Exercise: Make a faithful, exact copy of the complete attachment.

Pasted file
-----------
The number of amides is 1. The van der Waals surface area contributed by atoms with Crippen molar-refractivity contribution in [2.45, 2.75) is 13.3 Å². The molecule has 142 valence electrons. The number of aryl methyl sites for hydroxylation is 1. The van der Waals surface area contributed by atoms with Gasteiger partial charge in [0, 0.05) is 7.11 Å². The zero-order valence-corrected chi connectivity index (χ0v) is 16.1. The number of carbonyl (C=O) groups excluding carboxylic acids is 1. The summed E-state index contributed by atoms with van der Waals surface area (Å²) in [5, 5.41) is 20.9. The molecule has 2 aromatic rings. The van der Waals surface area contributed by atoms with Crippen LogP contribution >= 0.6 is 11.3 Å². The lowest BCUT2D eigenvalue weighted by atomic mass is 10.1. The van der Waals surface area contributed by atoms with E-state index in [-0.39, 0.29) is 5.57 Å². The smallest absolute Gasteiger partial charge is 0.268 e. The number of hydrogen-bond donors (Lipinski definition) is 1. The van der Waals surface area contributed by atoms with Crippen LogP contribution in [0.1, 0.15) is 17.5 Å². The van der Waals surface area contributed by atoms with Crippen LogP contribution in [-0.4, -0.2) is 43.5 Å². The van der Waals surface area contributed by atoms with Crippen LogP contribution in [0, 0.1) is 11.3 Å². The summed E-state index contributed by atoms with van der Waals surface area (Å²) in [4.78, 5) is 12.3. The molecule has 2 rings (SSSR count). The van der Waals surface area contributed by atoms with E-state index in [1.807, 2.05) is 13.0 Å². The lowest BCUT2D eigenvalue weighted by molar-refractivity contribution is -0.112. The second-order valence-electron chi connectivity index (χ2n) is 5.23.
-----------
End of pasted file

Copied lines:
The number of amides is 1. The van der Waals surface area contributed by atoms with Crippen molar-refractivity contribution in [2.45, 2.75) is 13.3 Å². The molecule has 142 valence electrons. The number of aryl methyl sites for hydroxylation is 1. The van der Waals surface area contributed by atoms with Gasteiger partial charge in [0, 0.05) is 7.11 Å². The zero-order valence-corrected chi connectivity index (χ0v) is 16.1. The number of carbonyl (C=O) groups excluding carboxylic acids is 1. The summed E-state index contributed by atoms with van der Waals surface area (Å²) in [5, 5.41) is 20.9. The molecule has 2 aromatic rings. The van der Waals surface area contributed by atoms with Crippen LogP contribution >= 0.6 is 11.3 Å². The lowest BCUT2D eigenvalue weighted by atomic mass is 10.1. The van der Waals surface area contributed by atoms with E-state index in [-0.39, 0.29) is 5.57 Å². The smallest absolute Gasteiger partial charge is 0.268 e. The number of hydrogen-bond donors (Lipinski definition) is 1. The van der Waals surface area contributed by atoms with Crippen LogP contribution in [0.1, 0.15) is 17.5 Å². The van der Waals surface area contributed by atoms with Crippen LogP contribution in [-0.4, -0.2) is 43.5 Å². The van der Waals surface area contributed by atoms with Crippen LogP contribution in [0, 0.1) is 11.3 Å². The summed E-state index contributed by atoms with van der Waals surface area (Å²) in [4.78, 5) is 12.3. The molecule has 2 rings (SSSR count). The van der Waals surface area contributed by atoms with E-state index in [1.807, 2.05) is 13.0 Å². The lowest BCUT2D eigenvalue weighted by molar-refractivity contribution is -0.112. The second-order valence-electron chi connectivity index (χ2n) is 5.23.